In an effort to more
accurately measure
students' achieve-
ment, the College
Entrance Examina-
tion Board will unveil a new, supposedly
improved SAT this spring. The new exam
will do away with the infamous analo-
gies and replace quantitative comparisons
with questions from algebra II. It will also
include a new writing section, which will
require students to write a persuasive essay
as well as answer questions on grammar. In
order to accommodate these changes, the
length of this three-hour test will grow by
45 minutes.
Needlessnto say, the difficulty level of the
SAT will increase dramatically. And dur-
ing a time when students' scores can deter-
mine so much of their future, the pressure
to perform well can become overwhelming.
Quite understandably, high school students
across the country have already started
pouring money into test preparation com-
panies in a desperate attempt to discover the
secret to earning that sacred new score, a
perfect 2400. According to the Detroit Free
Press, the Princeton Review, a company
that charges upwardseof$1000 per class, has
already seen different aspects of itsbusiness
double.
It shouldn't be like this. In an ideal world,
the SAT would be a sort of I.Q. test that

systematically selects the most qualified
students from all social classes and back-
grounds to attend the nation's top univer-
sities. Once there, they would be trained
to enter the ruling class, creating a true
American meritocracy. In fact, during the
1940s, former Harvard President James
Conant originally began to administer the
SAT on a large scale in orderto do just that.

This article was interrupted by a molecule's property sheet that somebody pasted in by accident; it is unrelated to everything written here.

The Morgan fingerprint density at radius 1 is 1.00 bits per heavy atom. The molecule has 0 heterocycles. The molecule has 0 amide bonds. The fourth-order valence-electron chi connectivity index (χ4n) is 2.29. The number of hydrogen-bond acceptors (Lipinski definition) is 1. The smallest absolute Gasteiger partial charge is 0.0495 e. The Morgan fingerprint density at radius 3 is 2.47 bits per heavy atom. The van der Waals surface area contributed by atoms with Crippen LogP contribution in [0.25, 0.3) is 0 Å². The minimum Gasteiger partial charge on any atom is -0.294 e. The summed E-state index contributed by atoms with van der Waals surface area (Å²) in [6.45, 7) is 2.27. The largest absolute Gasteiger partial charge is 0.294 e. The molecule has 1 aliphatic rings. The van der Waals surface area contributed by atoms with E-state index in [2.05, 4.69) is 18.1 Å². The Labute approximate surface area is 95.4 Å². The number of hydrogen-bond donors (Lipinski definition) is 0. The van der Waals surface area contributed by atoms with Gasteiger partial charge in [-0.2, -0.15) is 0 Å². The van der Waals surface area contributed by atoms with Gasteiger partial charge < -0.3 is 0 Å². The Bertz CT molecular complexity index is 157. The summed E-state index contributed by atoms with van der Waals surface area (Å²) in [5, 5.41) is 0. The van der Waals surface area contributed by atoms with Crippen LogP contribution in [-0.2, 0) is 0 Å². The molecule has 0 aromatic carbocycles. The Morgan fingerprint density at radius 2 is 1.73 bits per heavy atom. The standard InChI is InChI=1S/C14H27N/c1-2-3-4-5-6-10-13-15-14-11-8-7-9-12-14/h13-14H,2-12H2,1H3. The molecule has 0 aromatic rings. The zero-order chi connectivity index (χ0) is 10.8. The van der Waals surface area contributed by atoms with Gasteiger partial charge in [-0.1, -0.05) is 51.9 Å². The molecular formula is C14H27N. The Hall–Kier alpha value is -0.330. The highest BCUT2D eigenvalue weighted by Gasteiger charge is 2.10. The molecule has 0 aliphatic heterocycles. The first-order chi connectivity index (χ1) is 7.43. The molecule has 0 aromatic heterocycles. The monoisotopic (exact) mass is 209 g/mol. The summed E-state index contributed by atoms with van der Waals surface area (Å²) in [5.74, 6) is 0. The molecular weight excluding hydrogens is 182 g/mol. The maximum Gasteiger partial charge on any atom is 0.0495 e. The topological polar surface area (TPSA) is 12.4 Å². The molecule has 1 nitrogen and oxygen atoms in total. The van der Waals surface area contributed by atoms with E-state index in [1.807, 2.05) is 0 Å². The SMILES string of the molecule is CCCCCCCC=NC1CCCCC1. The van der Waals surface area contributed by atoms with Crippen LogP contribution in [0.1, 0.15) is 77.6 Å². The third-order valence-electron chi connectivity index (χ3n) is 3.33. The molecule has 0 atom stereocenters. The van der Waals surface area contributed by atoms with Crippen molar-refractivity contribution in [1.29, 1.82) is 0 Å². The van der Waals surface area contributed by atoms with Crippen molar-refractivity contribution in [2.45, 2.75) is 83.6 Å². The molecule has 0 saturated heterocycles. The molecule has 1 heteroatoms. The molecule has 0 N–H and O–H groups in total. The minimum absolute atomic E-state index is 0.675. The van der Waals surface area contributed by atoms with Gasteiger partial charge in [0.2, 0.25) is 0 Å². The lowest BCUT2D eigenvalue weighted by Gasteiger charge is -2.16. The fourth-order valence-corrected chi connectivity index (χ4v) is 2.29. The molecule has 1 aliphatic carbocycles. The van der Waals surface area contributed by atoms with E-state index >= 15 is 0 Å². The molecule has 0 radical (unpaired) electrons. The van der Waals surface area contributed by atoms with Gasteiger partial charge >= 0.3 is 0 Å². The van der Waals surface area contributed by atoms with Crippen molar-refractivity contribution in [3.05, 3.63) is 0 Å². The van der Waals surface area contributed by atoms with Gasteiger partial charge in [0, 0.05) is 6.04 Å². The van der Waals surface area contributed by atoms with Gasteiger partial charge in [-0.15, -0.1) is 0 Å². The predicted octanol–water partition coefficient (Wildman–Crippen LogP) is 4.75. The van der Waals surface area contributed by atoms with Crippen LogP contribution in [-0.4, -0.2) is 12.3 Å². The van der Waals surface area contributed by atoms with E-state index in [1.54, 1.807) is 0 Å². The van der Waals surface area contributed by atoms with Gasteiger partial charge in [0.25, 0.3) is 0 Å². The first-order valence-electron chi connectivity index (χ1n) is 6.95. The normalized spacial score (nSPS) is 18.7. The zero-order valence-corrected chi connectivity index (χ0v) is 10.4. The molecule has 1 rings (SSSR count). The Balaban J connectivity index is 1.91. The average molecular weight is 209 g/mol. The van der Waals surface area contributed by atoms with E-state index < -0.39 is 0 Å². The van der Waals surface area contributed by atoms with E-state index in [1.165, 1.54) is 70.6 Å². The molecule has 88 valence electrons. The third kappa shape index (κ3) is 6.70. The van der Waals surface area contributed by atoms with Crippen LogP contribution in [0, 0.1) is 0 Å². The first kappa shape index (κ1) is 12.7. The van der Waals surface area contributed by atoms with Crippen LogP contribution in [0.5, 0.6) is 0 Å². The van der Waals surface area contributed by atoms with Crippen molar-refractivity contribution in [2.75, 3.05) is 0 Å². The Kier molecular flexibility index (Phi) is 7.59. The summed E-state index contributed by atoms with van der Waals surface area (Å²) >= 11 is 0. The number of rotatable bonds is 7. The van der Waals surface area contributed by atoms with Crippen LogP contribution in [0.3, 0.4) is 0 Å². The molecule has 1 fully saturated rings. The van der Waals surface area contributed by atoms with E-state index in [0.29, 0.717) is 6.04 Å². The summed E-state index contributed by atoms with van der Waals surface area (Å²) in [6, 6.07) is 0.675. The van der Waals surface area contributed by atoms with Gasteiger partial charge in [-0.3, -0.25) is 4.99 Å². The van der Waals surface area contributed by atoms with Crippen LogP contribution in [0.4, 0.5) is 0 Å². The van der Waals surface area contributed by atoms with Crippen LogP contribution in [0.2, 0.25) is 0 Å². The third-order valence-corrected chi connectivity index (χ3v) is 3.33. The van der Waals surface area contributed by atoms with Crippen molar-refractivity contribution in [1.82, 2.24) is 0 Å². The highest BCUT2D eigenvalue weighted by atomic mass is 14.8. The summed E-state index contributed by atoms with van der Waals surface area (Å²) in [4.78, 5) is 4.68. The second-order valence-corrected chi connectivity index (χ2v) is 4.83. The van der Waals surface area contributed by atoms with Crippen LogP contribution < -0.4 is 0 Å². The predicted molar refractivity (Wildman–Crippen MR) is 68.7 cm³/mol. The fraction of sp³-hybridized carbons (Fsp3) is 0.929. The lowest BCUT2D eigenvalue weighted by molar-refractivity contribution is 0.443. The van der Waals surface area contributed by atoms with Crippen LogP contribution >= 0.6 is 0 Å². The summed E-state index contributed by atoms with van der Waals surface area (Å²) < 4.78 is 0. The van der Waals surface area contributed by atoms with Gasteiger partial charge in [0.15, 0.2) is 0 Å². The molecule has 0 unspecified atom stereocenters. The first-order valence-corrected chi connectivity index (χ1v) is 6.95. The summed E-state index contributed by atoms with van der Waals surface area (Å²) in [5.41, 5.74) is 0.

His goal was to prevent the United States
from becoming an aristocratic society by
using higher education to replace the white,
Protestant ruling classwith a group of natu-
rally talented individuals. And the process
of selecting these deserving students would
begin with the SAT.
Butnow,insuburbancommunitieswhere
parents recognize the SAT as their children's
ticket to the upper-middle class, things have
begunto spiral out of control. Students and
parents alike are willing to do whatever it
takes to earn a high score. As the competi-
tion becomes more and more fierce, it's no
longer so unusual to see students begin to
prepare as early as middle school. And with
the help of Kaplan and Princeton Review,
good scores are being bought and sold for
outrageously high prices. Natural talent and
ability have taken a backseat to how much
time and money one has to study.
There's nothing wrong with preparing
well for an important exam. There is some-
thing wrong, however, with the fact that
only a certain type of person has the time
and resources to do so. The students who
can't afford to sacrifice $1000 for a class
or spend an entire summer studying rather
than working are left dreadfully unpre-

pared. It is these underprivileged students
who will have a disadvantage while apply-
ing to college - a disadvantage that could
very wellcontinueto followthemiftheyare
not accepted to a good university, creating
a vicious cycle for them and their children.
Ironically, Conant's plan to overthrow the
American aristocracy is now creating one.
Luckily, it's still possible to earn a high
score without the help of a test prep compa-
ny. ItookPrincetonReview coursesforboth
the SATI andII and know from experience
that their students are not privy to any secret
knowledge. During class, I kept expecting
a grandiose revelation that would make the
course worth my while, like a subliminal
message hidden in the test pages that only
Princeton Review students knew how to
recognize. Needless to say, I was woefully
disappointed.
That's not to say that Princeton
Review classes don't work. They do.
They improved my score by hundreds
of points, but only because the environ-
ment of a formal classroom forced me to
work hard. It motivated me to actually
study the vocabulary words, drill myself
on analogies and complete practice test
after practice test, until I finally got it
right. Technically, a highly motivated
student could achieve the same thing by
buying an SAT practice book for $20 and
studying hard. Technically, an American
meritocracy is still possible. It's just not
very likely.
Kellman can be reached at
bonkell@usmich.edu